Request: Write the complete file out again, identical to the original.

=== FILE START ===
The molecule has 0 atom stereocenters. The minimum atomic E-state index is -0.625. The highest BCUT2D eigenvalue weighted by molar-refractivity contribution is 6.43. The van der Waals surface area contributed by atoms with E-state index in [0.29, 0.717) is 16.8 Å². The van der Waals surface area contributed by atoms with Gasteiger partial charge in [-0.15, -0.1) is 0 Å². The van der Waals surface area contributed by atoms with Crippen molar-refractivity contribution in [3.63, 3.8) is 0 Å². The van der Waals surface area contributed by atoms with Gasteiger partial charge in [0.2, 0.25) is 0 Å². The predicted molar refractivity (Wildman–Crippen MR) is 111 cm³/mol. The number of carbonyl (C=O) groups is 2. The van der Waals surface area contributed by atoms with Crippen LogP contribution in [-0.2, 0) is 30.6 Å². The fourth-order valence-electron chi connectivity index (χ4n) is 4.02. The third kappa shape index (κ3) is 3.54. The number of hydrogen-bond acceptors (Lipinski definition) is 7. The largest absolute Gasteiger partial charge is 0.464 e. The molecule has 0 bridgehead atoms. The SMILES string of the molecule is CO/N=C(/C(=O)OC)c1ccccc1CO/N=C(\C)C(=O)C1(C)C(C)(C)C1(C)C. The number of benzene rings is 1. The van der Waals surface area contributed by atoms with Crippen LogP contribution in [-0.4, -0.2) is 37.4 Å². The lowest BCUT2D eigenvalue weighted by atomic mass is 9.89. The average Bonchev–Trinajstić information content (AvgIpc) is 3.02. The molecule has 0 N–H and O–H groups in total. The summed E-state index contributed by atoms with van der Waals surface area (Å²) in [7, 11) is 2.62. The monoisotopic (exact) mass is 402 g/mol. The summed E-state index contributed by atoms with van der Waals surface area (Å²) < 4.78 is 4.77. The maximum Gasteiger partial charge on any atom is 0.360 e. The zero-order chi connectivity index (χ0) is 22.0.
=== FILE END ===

The molecule has 0 atom stereocenters. The minimum atomic E-state index is -0.625. The highest BCUT2D eigenvalue weighted by molar-refractivity contribution is 6.43. The van der Waals surface area contributed by atoms with E-state index in [0.29, 0.717) is 16.8 Å². The van der Waals surface area contributed by atoms with Gasteiger partial charge in [-0.15, -0.1) is 0 Å². The van der Waals surface area contributed by atoms with Crippen molar-refractivity contribution in [3.63, 3.8) is 0 Å². The van der Waals surface area contributed by atoms with Gasteiger partial charge in [0.2, 0.25) is 0 Å². The predicted molar refractivity (Wildman–Crippen MR) is 111 cm³/mol. The number of carbonyl (C=O) groups is 2. The van der Waals surface area contributed by atoms with Crippen LogP contribution in [-0.2, 0) is 30.6 Å². The fourth-order valence-electron chi connectivity index (χ4n) is 4.02. The third kappa shape index (κ3) is 3.54. The number of hydrogen-bond acceptors (Lipinski definition) is 7. The largest absolute Gasteiger partial charge is 0.464 e. The molecule has 0 bridgehead atoms. The SMILES string of the molecule is CO/N=C(/C(=O)OC)c1ccccc1CO/N=C(\C)C(=O)C1(C)C(C)(C)C1(C)C. The number of benzene rings is 1. The van der Waals surface area contributed by atoms with Crippen LogP contribution in [-0.4, -0.2) is 37.4 Å². The lowest BCUT2D eigenvalue weighted by atomic mass is 9.89. The average Bonchev–Trinajstić information content (AvgIpc) is 3.02. The molecule has 0 N–H and O–H groups in total. The summed E-state index contributed by atoms with van der Waals surface area (Å²) in [7, 11) is 2.62. The monoisotopic (exact) mass is 402 g/mol. The summed E-state index contributed by atoms with van der Waals surface area (Å²) < 4.78 is 4.77. The maximum Gasteiger partial charge on any atom is 0.360 e. The zero-order chi connectivity index (χ0) is 22.0.